AML-Expert: The Washing Machine Won’t Work for Bitcoin
Despite the digital currency’s reputation connected with criminal activities, bitcoin is hardly a proper tool for money laundring nowadays. Even Jeffrey Robinson, the author of 1990s classical book on money laundring, states this. Bitcoin is too small for money laundring: “… when it comes to transforming dirty money into apparently legal income… which is the function of all money laundering processes… it simply stinks.”
Notwithstanding, Robinson advocates financial regulation for Bitcoin, because the blockchain is not as transparent as the “bitcoin faithful” would have the world believe, it is fit and proper that money laundering regulations be used to oversee all bitcoin transactions in an effort to limit its use in criminal finance.
Jeffrey Robinson has been described by the British Bankers’ Association as “the world’s leading financial crime author”. Robinson wrote his 1995 investigative tour de force, The Laundrymen, in which he uncovered the true extent of global money laundering. The book reveals how hundreds of billions of dirty dollars are derived mainly from the drug trade, then reinvested throughout the world by otherwise legitimate businessmen, lawyers, accountants and bankers. Considered the definitive book on the subject, and now used in universities and law schools as a text, Business Week described it as “an indictment of governments and banks”.
In 1998, Robinson published a sequel to The Laundrymen, titled The Merger - How Organized Crime is Taking Over The World. In it, Robinson described the disturbing lengths that transnational organized criminals go in order to build multi-national corporations; explained why organized crime is the major beneficiary of globalization; and claimed that transnational organized criminals have become the most powerful special interest group on the planet. Five years later he published another book in this series: The Sink, about crime, terrorism and dirty money.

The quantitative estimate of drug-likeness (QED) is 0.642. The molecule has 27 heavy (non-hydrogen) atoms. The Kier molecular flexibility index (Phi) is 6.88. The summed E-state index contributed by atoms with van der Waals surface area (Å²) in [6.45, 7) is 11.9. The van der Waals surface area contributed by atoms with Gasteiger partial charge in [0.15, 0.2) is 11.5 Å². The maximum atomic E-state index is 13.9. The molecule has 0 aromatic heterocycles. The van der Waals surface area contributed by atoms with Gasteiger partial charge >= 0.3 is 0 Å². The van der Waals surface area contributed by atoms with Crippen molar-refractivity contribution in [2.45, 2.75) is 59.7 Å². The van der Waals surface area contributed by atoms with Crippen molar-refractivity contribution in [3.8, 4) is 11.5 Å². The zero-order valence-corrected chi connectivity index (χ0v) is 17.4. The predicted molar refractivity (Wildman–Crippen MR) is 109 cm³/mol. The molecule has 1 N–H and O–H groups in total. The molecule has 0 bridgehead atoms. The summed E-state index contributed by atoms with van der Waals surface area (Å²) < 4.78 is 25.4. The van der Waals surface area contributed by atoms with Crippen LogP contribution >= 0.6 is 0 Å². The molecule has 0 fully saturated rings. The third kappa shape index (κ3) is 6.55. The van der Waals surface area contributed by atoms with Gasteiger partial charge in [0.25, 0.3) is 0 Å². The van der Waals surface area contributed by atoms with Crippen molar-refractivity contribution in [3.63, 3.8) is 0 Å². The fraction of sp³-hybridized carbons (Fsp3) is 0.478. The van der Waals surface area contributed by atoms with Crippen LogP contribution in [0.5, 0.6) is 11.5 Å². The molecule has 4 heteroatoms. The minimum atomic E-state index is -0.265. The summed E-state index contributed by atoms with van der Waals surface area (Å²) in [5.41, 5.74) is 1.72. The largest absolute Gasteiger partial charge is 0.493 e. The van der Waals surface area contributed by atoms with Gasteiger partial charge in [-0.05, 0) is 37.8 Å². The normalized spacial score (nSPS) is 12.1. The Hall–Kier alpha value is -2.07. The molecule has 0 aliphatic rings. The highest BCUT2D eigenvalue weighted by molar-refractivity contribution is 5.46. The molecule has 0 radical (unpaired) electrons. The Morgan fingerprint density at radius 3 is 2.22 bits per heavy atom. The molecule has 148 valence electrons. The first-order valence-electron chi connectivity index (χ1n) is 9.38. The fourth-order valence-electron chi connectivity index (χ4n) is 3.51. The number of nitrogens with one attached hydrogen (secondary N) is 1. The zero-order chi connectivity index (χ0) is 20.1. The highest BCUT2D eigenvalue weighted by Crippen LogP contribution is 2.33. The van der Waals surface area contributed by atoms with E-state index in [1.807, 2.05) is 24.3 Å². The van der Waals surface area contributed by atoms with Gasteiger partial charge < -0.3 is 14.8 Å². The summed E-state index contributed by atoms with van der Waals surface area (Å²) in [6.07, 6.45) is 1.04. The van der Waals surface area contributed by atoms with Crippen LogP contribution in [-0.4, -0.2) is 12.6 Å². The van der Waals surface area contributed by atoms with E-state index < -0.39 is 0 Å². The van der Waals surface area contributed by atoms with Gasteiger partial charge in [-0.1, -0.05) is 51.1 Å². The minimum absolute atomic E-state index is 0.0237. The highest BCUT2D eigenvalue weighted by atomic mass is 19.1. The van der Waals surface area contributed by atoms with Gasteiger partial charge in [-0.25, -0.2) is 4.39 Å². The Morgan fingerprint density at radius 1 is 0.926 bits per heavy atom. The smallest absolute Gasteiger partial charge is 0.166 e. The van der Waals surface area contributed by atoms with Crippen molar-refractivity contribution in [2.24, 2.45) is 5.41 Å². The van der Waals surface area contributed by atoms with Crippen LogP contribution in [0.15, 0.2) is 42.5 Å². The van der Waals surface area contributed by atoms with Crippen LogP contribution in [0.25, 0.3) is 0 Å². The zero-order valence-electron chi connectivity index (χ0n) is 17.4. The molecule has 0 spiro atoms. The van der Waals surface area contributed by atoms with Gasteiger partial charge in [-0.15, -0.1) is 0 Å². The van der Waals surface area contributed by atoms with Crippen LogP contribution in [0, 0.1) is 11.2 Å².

Robinsons other non-fiction titles include: The Risk Takers (his first UK best seller) which highlighted the high-fliers of City finance, recounting their tales of money, ego and power; The Minus Millionaires, a sequel to The Risk Takers, in which he wrote about ‘risk takers’ who had lost fortunes; The End of the American Century, for which Robinson gained access to secret archives in the former Soviet Union to reveal hidden agendas of the Cold War; The Hotel, stories gathered over five months as a fly on the wall in what is, arguably, the best hotel in the world; The Manipulators - A Conspiracy to Make Us Buy, exposing the marketing world’s “hidden persuaders” 40 years after Vance Packard; and Prescription Games, an insider’s view of the global pharmaceutical industry, where science and marketing are deliberately kept apart and where, all too often, profit dictates who lives and who dies.